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Beware the "slippery slope of euthanasia'

Thank you for the thought-provoking Sept. 30 column by Nat Hentoff on the Slippery slope of euthanasia. Hentoff, a long-time defender of human rights, has correctly assessed the potential impact of California Proposition 161, the so-called "Death With Dignity Act." As he points out, involuntary euthanasia for senior citizens and infants, based on the sole judgment of the medical profession, will be the next step.

Hentoff wisely questions the motives of those advocating Proposition 161. Why will they not use the word "euthanasia," and why do they hide behind deceptive labels, such as "Death With Dignity" and "Californians Against Human Suffering"? Can it be, as Hentoff indicates, that the real issue is reducing the cost of health care for infants and senior citizens, not suffering?

Floridians should be aware of these scare tactics. The medical profession has made significant advances in controlling pain and suffering, and competent organizations, like Hospice, are available to help those with terminal diseases. Advanced directives, or "living wills," allow Floridians to avoid unwarranted medical treatment.

I sincerely hope that the people of California soundly defeat this life-threatening measure. But, if it passes, the people of Florida should be ready to defend themselves from a similar assault on their well-being.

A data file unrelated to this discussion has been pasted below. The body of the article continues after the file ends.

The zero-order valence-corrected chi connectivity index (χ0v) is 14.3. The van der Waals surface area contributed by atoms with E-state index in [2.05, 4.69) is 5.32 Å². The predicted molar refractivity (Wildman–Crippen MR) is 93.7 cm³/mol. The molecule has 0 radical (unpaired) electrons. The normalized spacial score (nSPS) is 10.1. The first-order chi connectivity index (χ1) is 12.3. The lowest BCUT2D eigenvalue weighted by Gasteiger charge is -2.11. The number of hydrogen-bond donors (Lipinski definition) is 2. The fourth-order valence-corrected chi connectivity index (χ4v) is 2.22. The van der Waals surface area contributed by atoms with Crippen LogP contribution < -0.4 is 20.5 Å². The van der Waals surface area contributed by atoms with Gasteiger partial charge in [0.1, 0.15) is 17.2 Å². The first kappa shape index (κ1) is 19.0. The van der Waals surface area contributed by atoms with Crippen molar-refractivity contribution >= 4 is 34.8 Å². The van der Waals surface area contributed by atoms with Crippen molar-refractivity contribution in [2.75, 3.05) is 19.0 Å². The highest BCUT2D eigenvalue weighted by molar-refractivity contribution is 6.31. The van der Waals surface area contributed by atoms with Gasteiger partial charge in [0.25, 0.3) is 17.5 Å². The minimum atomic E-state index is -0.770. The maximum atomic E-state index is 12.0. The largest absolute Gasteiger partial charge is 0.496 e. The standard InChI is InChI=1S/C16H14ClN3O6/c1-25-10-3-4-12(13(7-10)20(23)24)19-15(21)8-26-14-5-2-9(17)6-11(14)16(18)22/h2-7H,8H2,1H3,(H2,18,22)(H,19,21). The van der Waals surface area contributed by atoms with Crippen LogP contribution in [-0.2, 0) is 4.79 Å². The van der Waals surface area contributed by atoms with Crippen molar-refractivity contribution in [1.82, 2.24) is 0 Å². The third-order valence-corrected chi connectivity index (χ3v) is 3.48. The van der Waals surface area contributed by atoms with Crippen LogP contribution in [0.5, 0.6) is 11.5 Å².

W. R. Watts, Beverly Hills

Just another animal?

Re: 80-year-old gator "may be a wallet," Sept. 25.

There was no reason to kill that poor old alligator. It deserved to live out its life.

And there is no reason to keep old "macho" trappers around either, ready for the next "needless" kill.

Aren't we humans brave? After all, it's just another animal. We have already done irreparable damage to wildlife and environment.

S. Corey, St. Petersburg

Strangling the golden goose

Re: Bush says no to family leave legislation, pushes alternative, Sept. 23.

Here he goes again, our so-called "family values" president vetoing the family leave bill.

It would have given peace of mind to people needing time for their families (at no pay). The companies can hire temporary help to fill in and assure their full time help that they will have a job when they come back. How do you think employees will feel if they have the horrible thought that they may be out of a job when they come back? And Mr. Pro-Life Bush, perhaps some families will opt for abortion if they have to face such a dilemma.

Now we have the cable bill that he vetoed. I have written for years to the FCC on the constant increases and bad reception. Why is he always against helping the little people?

Why did he originally veto an extension on unemployment benefits for the little guy living in a depression _ which he was finally forced to overturn because of the heat turned on him?

Do you know why his trickle-down economics doesn't work? Because it trickles from the other end. CDs and interest rates are ridiculously low now. Grandparents used to help out children with money to buy homes, cars, etc., but they can't anymore because their decreased income is needed to cover higher rates for electricity, water, phone, cable, medical expenses and insurance. The golden goose is being strangled!

Remember, he rushed through salary increases for members of Congress (whom he now condemns) and upped his administration budget. How about getting no paid leave or medical expenses like the rest of us?